Updated: Jan 10, 2020
I belong to a very exclusive club.
I paid the highest price imaginable to be a member.
I am surrounded in this club by the most compassionate, aware people on the earth. They know suffering intimately, so nothing is off limits. Anything you say or do is met with understanding. They have telepathic powers and often know my mind and heart without me ever needing to say a word. I can reach out to any member of this club anywhere in the world, whether I've met them before or not, and experience the same openheartedness, the same absolute acceptance, the same unshakable bond as I do with those I know and speak to daily. And even though we share a connection that sometimes feels deeper and stronger than family, every single one of us, myself included, would pay any price to leave.
But we can never leave. This club is forever. I hold a lifetime membership that I never wanted.
There are many members of my club. Too many to list. We come from all walks of life, all corners of the globe, all points in time. We have all paid the same price, though we have all paid it in different ways. We are in your office, your neighborhood, your school. Maybe even in your family. And yet, you don't know us because we are invisible.
We never asked to be a secret club. But no matter how we carry the burden of our membership each and every day, we are unseen. The hidden nature of our pain coupled with the betrayal of our daily conformity only adds to our burden.
The price to join my club is amputation. Can you cut out a piece of your heart? Not a small piece, but the very soul of the thing? Can you bleed forever? Can you take all the best and most favored parts of yourself, of your life, and shave them off? If I asked you which pieces of yourself you could live without, which would you give me? Those aren't the pieces my club will take. It will take the rest. The ones you can't imagine breathing without. It will leave you with only the bare minimum to go on. That is the price exacted for membership. And there is no return policy.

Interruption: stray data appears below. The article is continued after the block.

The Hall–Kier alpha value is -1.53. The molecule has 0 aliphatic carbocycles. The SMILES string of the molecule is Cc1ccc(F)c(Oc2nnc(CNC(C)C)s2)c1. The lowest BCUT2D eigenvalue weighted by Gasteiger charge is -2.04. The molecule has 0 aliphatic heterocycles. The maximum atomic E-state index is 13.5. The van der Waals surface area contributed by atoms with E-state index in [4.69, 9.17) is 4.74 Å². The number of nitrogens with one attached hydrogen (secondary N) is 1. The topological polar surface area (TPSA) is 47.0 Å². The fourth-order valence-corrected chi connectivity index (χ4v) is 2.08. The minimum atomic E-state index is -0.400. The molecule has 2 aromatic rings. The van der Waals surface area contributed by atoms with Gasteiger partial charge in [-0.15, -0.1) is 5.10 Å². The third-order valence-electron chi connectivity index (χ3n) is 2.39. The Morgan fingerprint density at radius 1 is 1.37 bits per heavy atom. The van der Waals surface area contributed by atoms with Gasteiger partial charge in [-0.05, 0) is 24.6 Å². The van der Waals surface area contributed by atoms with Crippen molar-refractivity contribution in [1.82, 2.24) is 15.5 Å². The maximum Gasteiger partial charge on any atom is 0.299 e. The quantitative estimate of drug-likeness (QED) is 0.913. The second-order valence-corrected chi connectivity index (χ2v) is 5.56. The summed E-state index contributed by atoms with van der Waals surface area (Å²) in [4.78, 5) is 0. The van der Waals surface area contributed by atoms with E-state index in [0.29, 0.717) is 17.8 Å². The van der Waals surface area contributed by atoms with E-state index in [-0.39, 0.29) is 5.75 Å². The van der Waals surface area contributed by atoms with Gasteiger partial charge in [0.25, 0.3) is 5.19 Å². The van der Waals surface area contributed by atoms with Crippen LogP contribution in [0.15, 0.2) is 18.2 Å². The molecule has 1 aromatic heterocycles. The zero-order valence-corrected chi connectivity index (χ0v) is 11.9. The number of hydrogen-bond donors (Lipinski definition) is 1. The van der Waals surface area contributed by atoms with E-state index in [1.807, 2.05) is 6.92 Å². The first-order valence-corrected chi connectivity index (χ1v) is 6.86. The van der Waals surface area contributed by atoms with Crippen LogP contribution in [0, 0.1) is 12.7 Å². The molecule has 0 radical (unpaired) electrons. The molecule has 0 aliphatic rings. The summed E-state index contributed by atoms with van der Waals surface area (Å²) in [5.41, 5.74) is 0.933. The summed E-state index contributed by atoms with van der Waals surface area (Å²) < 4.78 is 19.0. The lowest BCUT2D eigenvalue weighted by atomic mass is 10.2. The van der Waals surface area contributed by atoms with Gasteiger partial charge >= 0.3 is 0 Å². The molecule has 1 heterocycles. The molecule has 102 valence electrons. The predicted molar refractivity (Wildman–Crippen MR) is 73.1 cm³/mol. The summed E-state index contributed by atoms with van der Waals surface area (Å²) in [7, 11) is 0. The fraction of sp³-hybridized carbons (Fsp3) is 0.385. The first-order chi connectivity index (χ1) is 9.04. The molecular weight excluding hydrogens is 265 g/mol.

Why is there not a name for this club, our club? We are not widowed. We are not orphaned. We are something so much worse that our culture will not name us, will not recognize our sacrifice. To name something is to acknowledge it, to make it true. That very basic right has been withheld from our members, though we have given the most, the unthinkable—and keep giving it every single day that we go on, show up, breathe in.
I don't know about you, but I am tired of being invisible. I paid my dues. I gave my heart. I carved out my soul. To be here. To remain. To join. I deserve to wear my scars on the outside like everybody else. I earned that much.
They say a picture is worth a thousand words. If there were a picture for what we are, how would you draw it? It's hard to imagine something complex enough to capture the many layers of ache that define this club of the damned, something broad enough that we could fit all the words that we dare not say inside.
But someone tried.
Someone who was one day a happy mother of two and the next a member of the worst club in the world sat down and tried to imagine a mark that would let us bear our burden out loud. And one week into the new year I walked with her into the nearest tattoo studio to make that mark a permanent part of my body, just as it is already a permanent part of my heart.